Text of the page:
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“There is no other relation to God save that which appears upon the road along which Job travelled. If this ‘breaking in’ does not occur, our thought remains merely empty, formal, critical and unproductive, incapable of mastering the rich world of appearance and of apprehending each particular thing in the context of the whole. Unbroken thought thereby divests itself of any true relation to the concrete world, and, contrariwise, the unbroken heart, that is to say, that sensitiveness to things which is guarded by no final insight, divests itself of the control of thought. Dark, blind, uncritical, capricious, mankind becomes a thing in itself. Heartless, perceiving without observing and therefore empty, is our thought: thoughtless, observing without perceiving and therefore blind, is our heart. Fugitive is the soul in this world and soulless is the world, when men do not find themselves within the sphere of the knowledge of the unknown God, when they avoid the true God in whom they and the world must lose themselves in order that both may find themselves again.” p.48 The Epistle to the Romans

One of my favorite passages from that book…I love the flow after Dark, blind…etc.

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“It (the Gospel) can therefore be neither directly communicated nor directly apprehended…the Gospel does not expound or recommend itself. It does not negotiate or plead, threaten, or make promises. It withdraws itself always when it is not listened to for its own sake.” Karl Barth, The Epistle to the Romans

Sorry I don’t have a page number. It’s exactly 100 degrees in the room I’m in right now. Nothing I’m used to, so I’m not thinking clearly. This is just something I’m gonna try to think about in the room with the AC later tonight.

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“Our transference from the point of view of religion to the point of view of Jesus involves the transference from a well-established attitude towards the relation between God and man to a wholly different method of reckoning. All religions either reckon that human achievements in this world–some concrete human behavior or disposition–constitute a claim to the favor of God and must be rewarded by Him (ii.6); or else they reckon that human achievements are themselves the reward of God, since they are the tangible and recognizable products of a transformation of human behavior that has been wrought by God. So all religions assume either that God will act or that He has acted; making the assumption quite apart from any consideration of the ‘Moment’ when men stand naked before God and are clothed upon by Him. They do not consider before and after to be before and after the ‘Moment’ when men are moved by God; or they suppose either that the ‘Moment’ depends upon some previous behavior or that it carries with it some subsequent behavior: that is to say, they conceive of the ‘Moment’ as in some way comparable and commensurable with human behavior. Consequently, all religions admit the possibility of boasting of what men are and do and have, as though they were divine. In all religions it is therefore possible to disregard or to escape from the paradox of faith. From the point of view of Jesus, however, we must reckon otherwise: fundamentally there are no human works sufficiently significant to excite the favor of God; nor are there works so well-pleasing to Him that they become significant in the world. In Jesus everything that occurs in the world is bent under the judgment of God and awaits His affirmation. The words apart from cover everything both before and after the ‘Moment’ when men stand before God and are moved by Him; for no comparison between the ‘Moment’ and works which are done either before of after it is possible. The Being and Action of God are and remain wholly different from the being and action of men. The line which separates here from there cannot be crossed: it is the line of death, which is, nevertheless, the line of life; it is the end, which is, nevertheless, the beginning; it is the ‘No’, which is, nevertheless, the ‘Yes’. It is God who pronounces and speaks and renders, who selects and values according to His pleasure. And the word which He utters is verily creative, for it brings reality into being. To God belongs what He renders: it belongs no longer to men. What God treats as valuable is valuable indeed–but, for this reason, it is not valuable in this world…The cross stands, and must always stand, between us and God. The cross is the bridge which creates a chasm and the promise which sounds a warning. We can never escape the paradox of faith, nor can it ever be removed. By faith only–sola fide–does mankind stand before God and is moved by Him. The faithfulness of God can be believed in only, because it is the faithfulness of God. Were it more, it would be less. This is the new reckoning.” p. 111-112 The Epistle to the Romans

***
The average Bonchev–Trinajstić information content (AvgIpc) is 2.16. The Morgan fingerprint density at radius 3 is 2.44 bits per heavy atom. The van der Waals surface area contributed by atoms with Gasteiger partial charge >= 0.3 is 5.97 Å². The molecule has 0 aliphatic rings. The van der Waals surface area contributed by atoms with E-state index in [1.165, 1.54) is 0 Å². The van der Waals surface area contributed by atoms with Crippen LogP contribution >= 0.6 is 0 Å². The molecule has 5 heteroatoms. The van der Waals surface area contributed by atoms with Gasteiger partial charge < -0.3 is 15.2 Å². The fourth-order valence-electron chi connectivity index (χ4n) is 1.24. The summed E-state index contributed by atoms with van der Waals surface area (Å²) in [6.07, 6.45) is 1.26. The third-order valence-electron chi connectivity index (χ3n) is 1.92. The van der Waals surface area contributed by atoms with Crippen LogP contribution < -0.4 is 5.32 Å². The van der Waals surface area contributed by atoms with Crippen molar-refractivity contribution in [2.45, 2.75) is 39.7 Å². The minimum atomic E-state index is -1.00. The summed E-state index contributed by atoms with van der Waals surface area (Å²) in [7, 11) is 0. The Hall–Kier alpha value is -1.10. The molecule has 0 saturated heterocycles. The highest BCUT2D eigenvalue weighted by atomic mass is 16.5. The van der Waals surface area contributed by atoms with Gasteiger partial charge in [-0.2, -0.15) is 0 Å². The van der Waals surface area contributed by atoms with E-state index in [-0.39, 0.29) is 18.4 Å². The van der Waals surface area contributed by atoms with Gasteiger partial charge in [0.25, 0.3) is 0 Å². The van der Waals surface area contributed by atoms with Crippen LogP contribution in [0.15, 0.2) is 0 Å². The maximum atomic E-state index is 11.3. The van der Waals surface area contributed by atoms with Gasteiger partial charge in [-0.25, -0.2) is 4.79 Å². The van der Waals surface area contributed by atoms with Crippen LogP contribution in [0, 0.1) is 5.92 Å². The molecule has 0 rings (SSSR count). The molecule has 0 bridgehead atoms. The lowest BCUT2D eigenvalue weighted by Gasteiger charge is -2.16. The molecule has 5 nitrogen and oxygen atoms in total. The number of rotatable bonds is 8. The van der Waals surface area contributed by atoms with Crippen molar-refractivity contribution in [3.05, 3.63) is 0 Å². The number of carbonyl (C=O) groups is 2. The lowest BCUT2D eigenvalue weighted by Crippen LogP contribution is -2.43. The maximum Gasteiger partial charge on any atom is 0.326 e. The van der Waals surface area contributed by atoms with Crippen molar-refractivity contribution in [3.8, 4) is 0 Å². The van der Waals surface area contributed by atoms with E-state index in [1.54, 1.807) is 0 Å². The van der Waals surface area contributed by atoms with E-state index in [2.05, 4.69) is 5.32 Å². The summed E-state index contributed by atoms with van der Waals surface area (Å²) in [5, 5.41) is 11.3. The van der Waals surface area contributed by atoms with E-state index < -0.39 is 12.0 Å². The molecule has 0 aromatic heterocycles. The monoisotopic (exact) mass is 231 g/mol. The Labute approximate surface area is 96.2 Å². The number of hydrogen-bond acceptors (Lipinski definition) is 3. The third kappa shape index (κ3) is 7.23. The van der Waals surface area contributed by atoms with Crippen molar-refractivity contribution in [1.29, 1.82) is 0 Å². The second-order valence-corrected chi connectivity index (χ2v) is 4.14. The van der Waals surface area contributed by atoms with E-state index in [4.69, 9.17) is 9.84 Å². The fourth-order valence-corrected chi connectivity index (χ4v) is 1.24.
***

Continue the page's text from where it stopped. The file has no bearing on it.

[This is a follow up to the post on July 3rd 2010]
Now we see some of Barth’s opinion regarding the uniqueness of Christianity compared to other world religions in terms of dealing with works and faith. Again, I have trouble dealing with what exactly the ‘Moment’ is he refers to. He claims that in all religions it is possible to escape from the paradox of faith. But, Jesus closes our escape routes in Christianity. Nothing we can do can “excite the favor of God”. The Action and Being of God is wholly different from the action and being of man; the line of death becomes the line of life; the end becomes the beginning; ‘No’ turns to ‘Yes’. What God treats as valuable is indeed such, but not in this world. We can only stand before God in the paradox of faith.